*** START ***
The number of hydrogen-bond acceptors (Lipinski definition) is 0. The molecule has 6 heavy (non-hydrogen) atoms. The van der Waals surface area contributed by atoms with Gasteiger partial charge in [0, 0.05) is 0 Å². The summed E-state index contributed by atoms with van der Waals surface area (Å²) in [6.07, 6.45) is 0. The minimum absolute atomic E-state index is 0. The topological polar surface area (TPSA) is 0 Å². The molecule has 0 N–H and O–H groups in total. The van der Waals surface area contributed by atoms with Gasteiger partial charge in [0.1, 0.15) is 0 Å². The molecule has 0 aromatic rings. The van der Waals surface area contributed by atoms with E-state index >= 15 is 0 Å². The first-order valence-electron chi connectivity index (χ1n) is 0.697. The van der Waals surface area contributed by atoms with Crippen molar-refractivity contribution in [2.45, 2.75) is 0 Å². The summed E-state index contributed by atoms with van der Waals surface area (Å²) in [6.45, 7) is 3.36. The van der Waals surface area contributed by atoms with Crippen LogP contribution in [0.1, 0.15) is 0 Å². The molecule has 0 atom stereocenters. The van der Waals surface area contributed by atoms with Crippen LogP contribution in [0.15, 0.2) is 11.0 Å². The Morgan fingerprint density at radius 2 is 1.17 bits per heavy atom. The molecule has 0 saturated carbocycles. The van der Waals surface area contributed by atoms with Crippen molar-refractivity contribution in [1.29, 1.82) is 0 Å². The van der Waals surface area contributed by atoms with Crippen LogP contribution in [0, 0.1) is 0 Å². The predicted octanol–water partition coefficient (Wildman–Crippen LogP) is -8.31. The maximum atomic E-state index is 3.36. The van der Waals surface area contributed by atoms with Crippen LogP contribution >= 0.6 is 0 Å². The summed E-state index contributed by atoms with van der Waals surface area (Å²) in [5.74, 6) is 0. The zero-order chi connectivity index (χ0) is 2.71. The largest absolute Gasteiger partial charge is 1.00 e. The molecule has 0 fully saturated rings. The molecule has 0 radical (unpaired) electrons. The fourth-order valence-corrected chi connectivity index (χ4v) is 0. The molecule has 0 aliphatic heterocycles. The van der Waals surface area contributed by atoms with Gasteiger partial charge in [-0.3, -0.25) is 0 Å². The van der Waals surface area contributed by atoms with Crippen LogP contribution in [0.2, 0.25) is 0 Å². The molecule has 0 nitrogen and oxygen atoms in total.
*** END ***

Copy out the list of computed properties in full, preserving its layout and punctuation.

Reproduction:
The number of hydrogen-bond acceptors (Lipinski definition) is 0. The molecule has 6 heavy (non-hydrogen) atoms. The van der Waals surface area contributed by atoms with Gasteiger partial charge in [0, 0.05) is 0 Å². The summed E-state index contributed by atoms with van der Waals surface area (Å²) in [6.07, 6.45) is 0. The minimum absolute atomic E-state index is 0. The topological polar surface area (TPSA) is 0 Å². The molecule has 0 N–H and O–H groups in total. The van der Waals surface area contributed by atoms with Gasteiger partial charge in [0.1, 0.15) is 0 Å². The molecule has 0 aromatic rings. The van der Waals surface area contributed by atoms with E-state index >= 15 is 0 Å². The first-order valence-electron chi connectivity index (χ1n) is 0.697. The van der Waals surface area contributed by atoms with Crippen molar-refractivity contribution in [2.45, 2.75) is 0 Å². The summed E-state index contributed by atoms with van der Waals surface area (Å²) in [6.45, 7) is 3.36. The van der Waals surface area contributed by atoms with Crippen LogP contribution in [0.1, 0.15) is 0 Å². The molecule has 0 atom stereocenters. The van der Waals surface area contributed by atoms with Crippen LogP contribution in [0.15, 0.2) is 11.0 Å². The Morgan fingerprint density at radius 2 is 1.17 bits per heavy atom. The molecule has 0 saturated carbocycles. The van der Waals surface area contributed by atoms with Crippen molar-refractivity contribution in [1.29, 1.82) is 0 Å². The van der Waals surface area contributed by atoms with Crippen LogP contribution in [0, 0.1) is 0 Å². The predicted octanol–water partition coefficient (Wildman–Crippen LogP) is -8.31. The maximum atomic E-state index is 3.36. The van der Waals surface area contributed by atoms with Crippen LogP contribution >= 0.6 is 0 Å². The summed E-state index contributed by atoms with van der Waals surface area (Å²) in [5.74, 6) is 0. The zero-order chi connectivity index (χ0) is 2.71. The largest absolute Gasteiger partial charge is 1.00 e. The molecule has 0 fully saturated rings. The molecule has 0 radical (unpaired) electrons. The fourth-order valence-corrected chi connectivity index (χ4v) is 0. The molecule has 0 aliphatic heterocycles. The van der Waals surface area contributed by atoms with Gasteiger partial charge in [-0.3, -0.25) is 0 Å². The van der Waals surface area contributed by atoms with Crippen LogP contribution in [0.2, 0.25) is 0 Å². The molecule has 0 nitrogen and oxygen atoms in total.